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NAB first half net and cash drops

NAB first half net and cash drops

(29 April 2009 – Australia) NAB has announced a fall in both net and cash profits for the first half of the new reporting year, swayed by bad debt and higher funding costs, as well as increased revenue. Cash earnings, the profit measure that takes out volatile items, fell by 9.4 percent to A$2.0 billion. In a press release, NAB said that the fall in cash earnings was largely due to increased charges for bad and doubtful debts and higher funding costs.

Statutory net profit decreased marginally to A$2.66 billion from A$2.99 billion in the corresponding period last year.

Overall, group revenue increased by 11.5 percent to A$8.5 billion, primarily because of the strong performance of Australian banking and the Global Markets division of nabCapital. Revenue, however, fell in a tough UK market and also fell for MLC.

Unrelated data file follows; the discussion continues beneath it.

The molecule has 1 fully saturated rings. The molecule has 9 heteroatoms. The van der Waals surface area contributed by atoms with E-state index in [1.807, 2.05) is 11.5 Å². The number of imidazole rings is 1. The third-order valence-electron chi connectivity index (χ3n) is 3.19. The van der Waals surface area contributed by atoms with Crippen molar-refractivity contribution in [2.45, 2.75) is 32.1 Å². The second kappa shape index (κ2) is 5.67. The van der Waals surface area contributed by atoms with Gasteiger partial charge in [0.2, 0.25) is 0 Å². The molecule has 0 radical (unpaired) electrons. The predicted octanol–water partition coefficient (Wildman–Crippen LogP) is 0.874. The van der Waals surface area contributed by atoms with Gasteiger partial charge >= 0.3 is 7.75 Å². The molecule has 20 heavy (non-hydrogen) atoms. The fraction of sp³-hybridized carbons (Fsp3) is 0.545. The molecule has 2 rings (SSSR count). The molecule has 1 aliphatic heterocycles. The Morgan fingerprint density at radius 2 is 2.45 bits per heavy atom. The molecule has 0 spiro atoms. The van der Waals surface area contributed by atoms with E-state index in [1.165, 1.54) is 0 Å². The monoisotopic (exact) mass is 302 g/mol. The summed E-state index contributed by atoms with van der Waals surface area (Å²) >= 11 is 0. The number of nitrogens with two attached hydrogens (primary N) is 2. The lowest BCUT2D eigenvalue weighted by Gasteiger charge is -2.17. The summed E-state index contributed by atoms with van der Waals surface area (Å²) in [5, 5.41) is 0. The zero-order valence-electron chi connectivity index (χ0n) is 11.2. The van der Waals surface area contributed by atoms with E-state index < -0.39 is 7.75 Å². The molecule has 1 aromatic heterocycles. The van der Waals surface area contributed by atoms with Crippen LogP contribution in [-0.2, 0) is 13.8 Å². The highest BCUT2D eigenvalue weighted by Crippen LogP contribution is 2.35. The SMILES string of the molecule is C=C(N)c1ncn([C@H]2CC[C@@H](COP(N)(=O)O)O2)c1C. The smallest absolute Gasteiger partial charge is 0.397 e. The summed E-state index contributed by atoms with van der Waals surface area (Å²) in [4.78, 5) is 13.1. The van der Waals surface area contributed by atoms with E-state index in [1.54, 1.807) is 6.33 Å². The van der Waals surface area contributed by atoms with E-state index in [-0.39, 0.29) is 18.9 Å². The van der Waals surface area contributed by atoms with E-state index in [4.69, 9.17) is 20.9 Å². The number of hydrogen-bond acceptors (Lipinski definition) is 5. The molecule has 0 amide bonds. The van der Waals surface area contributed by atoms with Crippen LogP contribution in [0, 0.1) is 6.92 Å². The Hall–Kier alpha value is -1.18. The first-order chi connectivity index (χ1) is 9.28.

The rise in revenue was offset by further increased provisions, with a six monthly charge for bad and doubtful debts increasing from A$0.7 billion to A$1.8 billion.

The bank said that the main reasons for the increased provisions were downgrades in customer credit ratings across all businesses and precautionary management overlays related to the economic cycle.

Cash earnings for the Australian banking business made up three quarters of total earnings and increased by 7.5 percent in total to A$1.5 billion compared with the prior corresponding period.

NAB’s retail banking division saw cash profit rise 8.6 percent to $0.5 billion.

The Business & Private Banking unit saw revenue increase by 15.1 percent to A$2.7 billion, while underlying profit increased by 20.1 percent to A$1.8 billion and cash earnings increased by 7.1 percent to A$1.01 billion when compared to the March 2008 half year.

In Australia, the bank’s net interest margin rose to 2.53 percent from 2.36 percent a year ago, while margins were weaker in New Zealand and the UK.

For the wider group, average lending volumes increased by 9.5 percent to A$270 billion, while group deposits rose by 12.7 percent to A$340.6 billion.
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